Thursday, August 30, 2007

Into the Deep

I am twenty-two. I'm still very young, but my life so far has been full and varied, deep and good. After twenty-one, the years loose their individual significance, their character -- being sixteen, in and of itself, gives a person an identity, as does being eighteen, or seven -- but something about turning twenty-two felt like standing on a precipice. Eventually, you either leave the shore line or you commit to sitting and watching the waves break, and I guess I jumped in.

But the waves were harder to manage than what I was really prepared for. Life, after all, changes when it must, not when we're ready for it, and we endeavor to keep up. Thankfully -- owing entirely to grace, as I have long believed all good things do -- I have people around me who help keep my head over the water. Some of those were remote, some right here, and some quite unexpected but very significant. Thanks to them, I caught my breath -- and how precious air becomes when it's suddenly cut short. Yet I know the real wonder, the true richness of this is deeper still below me. Eventually, I have to dive.

Still, even with all the help I have, in the end it's me who makes the choice to keep swimming, to dive. My own will, rather than that of any other person or even of God, brings me here and will keep me here. I aim to follow God's will, but it is my choice, you see, to do so (something I'm working on accepting). I've been trying to make myself into God's puppet when he wants a disciple; to make myself a slave to people who need a servant. This will not do.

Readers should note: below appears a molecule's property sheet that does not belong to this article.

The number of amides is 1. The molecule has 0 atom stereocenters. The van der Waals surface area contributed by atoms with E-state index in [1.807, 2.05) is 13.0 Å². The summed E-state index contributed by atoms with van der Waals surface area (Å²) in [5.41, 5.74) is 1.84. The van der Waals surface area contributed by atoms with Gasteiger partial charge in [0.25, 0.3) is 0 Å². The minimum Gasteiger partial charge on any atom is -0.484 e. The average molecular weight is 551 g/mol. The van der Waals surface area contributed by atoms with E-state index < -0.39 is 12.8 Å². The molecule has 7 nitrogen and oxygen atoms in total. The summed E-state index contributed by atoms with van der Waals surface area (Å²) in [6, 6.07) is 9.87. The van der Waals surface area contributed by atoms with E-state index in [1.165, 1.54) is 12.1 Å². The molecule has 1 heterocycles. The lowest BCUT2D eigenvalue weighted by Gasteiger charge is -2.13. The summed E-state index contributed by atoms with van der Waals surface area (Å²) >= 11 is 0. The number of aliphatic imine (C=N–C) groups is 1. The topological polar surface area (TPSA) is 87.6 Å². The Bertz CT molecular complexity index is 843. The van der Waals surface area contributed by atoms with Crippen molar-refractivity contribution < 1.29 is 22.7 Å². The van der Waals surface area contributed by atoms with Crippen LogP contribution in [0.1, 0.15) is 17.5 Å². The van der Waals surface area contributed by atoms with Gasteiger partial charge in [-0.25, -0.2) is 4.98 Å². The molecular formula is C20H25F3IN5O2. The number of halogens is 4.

In the eighteen days I've been here, I've learned much. I've felt much. I've lost and gained much. This has been true, in cycles, all of my life, but now, at twenty-two, I've made these choices willingly. By my own will, I let a part of my life go -- let it die, in a sense -- to be replaced by a new life. Only a dead tree keeps its same leaves. This doesn't mean that I leave everything behind, but that how everything is in my life is changes -- the life itself has changed.

I can look back at a handful of moments, days, times, in my short little life that changed me, when I shed leaves. Most have been in the last few years, and they have been a choice on my part to let something go so something better can take its space. The soul is not static. She cannot be made to be still. She changes, shifts, swells and recedes as she must -- and she knows what she needs.